WRH: Since COVID-19 was declared a pandemic, festivals have been postponed or cancelled outright, artists of all stripes have postponed, rescheduled or cancelled tour dates. Most of the world has been on an indefinite pause. How has COVID-19 impacted you and your career?
JS: This has got to be the hardest part of it all for me. I’ve also had to cancel shows, but, most significantly, literally one week before the pandemic really hit NYC, I was in the studio with my band and producer (Reed Black of Vinegar Hill Sound) tracking my next record. We spent two full days laying down all the music and scratch vocals for 10 tracks, and I was so hyped and excited for the next two months of recording all the overdubs, lead vocals, background vocals and getting that final mix completed. Now, we must wait. Luckily though, we have the rough mixes to listen to and some of my band members are working on and planning overdubs at home. It’s frustrating but I’m still so grateful to have had those days in the studio. What we have already, sounds amazing!
WRH: How did you get into music?
JS: I’ve been singing all my life. My father played guitar around the house throughout my childhood, and so at a young age I was singing classic rock and soul music to my family. “The House of the Rising Sun” (The Animals), “Bring it on Home to Me” (Sam Cooke) and “To Love Somebody” (Bee Gees) were my first covers!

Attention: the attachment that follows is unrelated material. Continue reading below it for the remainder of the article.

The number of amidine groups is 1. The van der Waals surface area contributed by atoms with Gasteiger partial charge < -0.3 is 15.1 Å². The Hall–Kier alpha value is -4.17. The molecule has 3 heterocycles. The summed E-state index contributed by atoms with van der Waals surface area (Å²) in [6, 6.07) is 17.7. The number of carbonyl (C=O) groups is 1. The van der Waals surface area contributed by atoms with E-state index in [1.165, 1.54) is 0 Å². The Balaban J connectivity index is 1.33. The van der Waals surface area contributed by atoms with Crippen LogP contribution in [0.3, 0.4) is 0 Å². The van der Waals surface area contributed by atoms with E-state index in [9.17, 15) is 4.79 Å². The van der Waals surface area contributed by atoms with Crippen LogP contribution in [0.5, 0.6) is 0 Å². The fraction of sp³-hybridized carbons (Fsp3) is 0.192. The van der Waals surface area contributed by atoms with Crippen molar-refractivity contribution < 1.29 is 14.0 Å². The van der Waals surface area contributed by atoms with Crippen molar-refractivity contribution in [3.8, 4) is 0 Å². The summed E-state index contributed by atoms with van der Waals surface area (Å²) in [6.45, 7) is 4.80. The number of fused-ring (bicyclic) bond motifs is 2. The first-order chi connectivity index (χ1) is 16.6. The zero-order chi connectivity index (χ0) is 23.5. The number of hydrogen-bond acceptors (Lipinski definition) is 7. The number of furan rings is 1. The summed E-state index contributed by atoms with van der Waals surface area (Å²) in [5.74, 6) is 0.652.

I also went to Catholic school as a girl where the nuns always made me sing the solos at the Christmas and Easter performances. And of course, I was singing in Church every week. That really helped shaped me as a singer because I was taught to belt without shame because it was a “gift”, so I have always been a loud singer, haha. I’m not religious anymore (thankfully), but man, I love me some Church hymns! And there is nothing like the acoustics in a Cathedral.
WRH: I’ve probably referenced Stevie Nicks’ “Stand Back” more times than any other journalist in town. I think of a certain synth sound – and that song comes to mind. Plus, I love that song.
I know that Stevie Nicks is a big influence on you. What’s your favorite all-time Stevie Nicks song?